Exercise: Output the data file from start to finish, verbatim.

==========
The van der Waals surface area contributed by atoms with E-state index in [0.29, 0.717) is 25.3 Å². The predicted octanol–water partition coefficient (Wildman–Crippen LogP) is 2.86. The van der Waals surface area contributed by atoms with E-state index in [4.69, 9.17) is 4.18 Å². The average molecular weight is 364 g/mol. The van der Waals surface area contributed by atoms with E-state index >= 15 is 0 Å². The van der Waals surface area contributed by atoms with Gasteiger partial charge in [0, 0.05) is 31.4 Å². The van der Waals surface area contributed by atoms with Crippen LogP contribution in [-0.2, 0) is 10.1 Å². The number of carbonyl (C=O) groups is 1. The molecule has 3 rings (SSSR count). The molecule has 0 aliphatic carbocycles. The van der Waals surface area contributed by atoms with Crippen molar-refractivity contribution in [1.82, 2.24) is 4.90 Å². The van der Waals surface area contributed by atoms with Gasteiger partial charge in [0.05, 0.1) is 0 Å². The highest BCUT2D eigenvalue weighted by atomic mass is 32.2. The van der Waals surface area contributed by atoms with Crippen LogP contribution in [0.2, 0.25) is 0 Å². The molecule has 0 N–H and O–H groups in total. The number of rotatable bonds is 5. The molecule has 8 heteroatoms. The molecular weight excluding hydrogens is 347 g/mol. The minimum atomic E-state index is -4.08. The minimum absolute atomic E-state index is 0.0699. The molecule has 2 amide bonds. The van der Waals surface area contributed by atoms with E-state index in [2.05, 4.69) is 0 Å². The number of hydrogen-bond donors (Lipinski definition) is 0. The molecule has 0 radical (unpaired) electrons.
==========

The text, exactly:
The van der Waals surface area contributed by atoms with E-state index in [0.29, 0.717) is 25.3 Å². The predicted octanol–water partition coefficient (Wildman–Crippen LogP) is 2.86. The van der Waals surface area contributed by atoms with E-state index in [4.69, 9.17) is 4.18 Å². The average molecular weight is 364 g/mol. The van der Waals surface area contributed by atoms with E-state index >= 15 is 0 Å². The van der Waals surface area contributed by atoms with Gasteiger partial charge in [0, 0.05) is 31.4 Å². The van der Waals surface area contributed by atoms with Crippen LogP contribution in [-0.2, 0) is 10.1 Å². The number of carbonyl (C=O) groups is 1. The molecule has 3 rings (SSSR count). The molecule has 0 aliphatic carbocycles. The van der Waals surface area contributed by atoms with Crippen molar-refractivity contribution in [1.82, 2.24) is 4.90 Å². The van der Waals surface area contributed by atoms with Gasteiger partial charge in [0.05, 0.1) is 0 Å². The highest BCUT2D eigenvalue weighted by atomic mass is 32.2. The van der Waals surface area contributed by atoms with Crippen LogP contribution in [0.2, 0.25) is 0 Å². The molecule has 0 N–H and O–H groups in total. The number of rotatable bonds is 5. The molecule has 8 heteroatoms. The molecular weight excluding hydrogens is 347 g/mol. The minimum atomic E-state index is -4.08. The minimum absolute atomic E-state index is 0.0699. The molecule has 2 amide bonds. The van der Waals surface area contributed by atoms with E-state index in [2.05, 4.69) is 0 Å². The number of hydrogen-bond donors (Lipinski definition) is 0. The molecule has 0 radical (unpaired) electrons.